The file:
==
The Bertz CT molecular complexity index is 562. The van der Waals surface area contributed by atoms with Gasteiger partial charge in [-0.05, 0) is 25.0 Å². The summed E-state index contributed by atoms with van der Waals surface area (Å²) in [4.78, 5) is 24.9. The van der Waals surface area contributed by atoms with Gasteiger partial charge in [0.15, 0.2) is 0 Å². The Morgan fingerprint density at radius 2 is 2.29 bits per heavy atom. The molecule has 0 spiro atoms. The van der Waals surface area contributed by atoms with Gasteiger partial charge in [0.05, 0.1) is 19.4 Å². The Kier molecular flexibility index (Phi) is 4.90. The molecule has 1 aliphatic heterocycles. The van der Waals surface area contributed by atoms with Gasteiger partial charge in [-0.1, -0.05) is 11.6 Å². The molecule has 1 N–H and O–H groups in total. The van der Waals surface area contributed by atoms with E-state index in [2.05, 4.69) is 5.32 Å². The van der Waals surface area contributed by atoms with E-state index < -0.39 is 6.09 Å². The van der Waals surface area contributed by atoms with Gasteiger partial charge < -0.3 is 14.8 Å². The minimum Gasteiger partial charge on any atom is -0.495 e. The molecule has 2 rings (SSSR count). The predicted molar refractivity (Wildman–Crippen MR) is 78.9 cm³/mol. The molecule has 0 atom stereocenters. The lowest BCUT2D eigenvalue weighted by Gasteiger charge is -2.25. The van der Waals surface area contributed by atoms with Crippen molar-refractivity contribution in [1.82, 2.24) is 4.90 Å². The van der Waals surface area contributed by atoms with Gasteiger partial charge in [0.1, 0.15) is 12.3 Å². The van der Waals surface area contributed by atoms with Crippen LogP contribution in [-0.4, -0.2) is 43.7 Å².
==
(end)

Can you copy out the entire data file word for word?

The Bertz CT molecular complexity index is 562. The van der Waals surface area contributed by atoms with Gasteiger partial charge in [-0.05, 0) is 25.0 Å². The summed E-state index contributed by atoms with van der Waals surface area (Å²) in [4.78, 5) is 24.9. The van der Waals surface area contributed by atoms with Gasteiger partial charge in [0.15, 0.2) is 0 Å². The Morgan fingerprint density at radius 2 is 2.29 bits per heavy atom. The molecule has 0 spiro atoms. The van der Waals surface area contributed by atoms with Gasteiger partial charge in [0.05, 0.1) is 19.4 Å². The Kier molecular flexibility index (Phi) is 4.90. The molecule has 1 aliphatic heterocycles. The van der Waals surface area contributed by atoms with Gasteiger partial charge in [-0.1, -0.05) is 11.6 Å². The molecule has 1 N–H and O–H groups in total. The van der Waals surface area contributed by atoms with E-state index in [2.05, 4.69) is 5.32 Å². The van der Waals surface area contributed by atoms with E-state index < -0.39 is 6.09 Å². The van der Waals surface area contributed by atoms with Gasteiger partial charge < -0.3 is 14.8 Å². The minimum Gasteiger partial charge on any atom is -0.495 e. The molecule has 2 rings (SSSR count). The predicted molar refractivity (Wildman–Crippen MR) is 78.9 cm³/mol. The molecule has 0 atom stereocenters. The lowest BCUT2D eigenvalue weighted by Gasteiger charge is -2.25. The van der Waals surface area contributed by atoms with Crippen molar-refractivity contribution in [1.82, 2.24) is 4.90 Å². The van der Waals surface area contributed by atoms with Gasteiger partial charge in [0.1, 0.15) is 12.3 Å². The van der Waals surface area contributed by atoms with Crippen LogP contribution in [-0.4, -0.2) is 43.7 Å².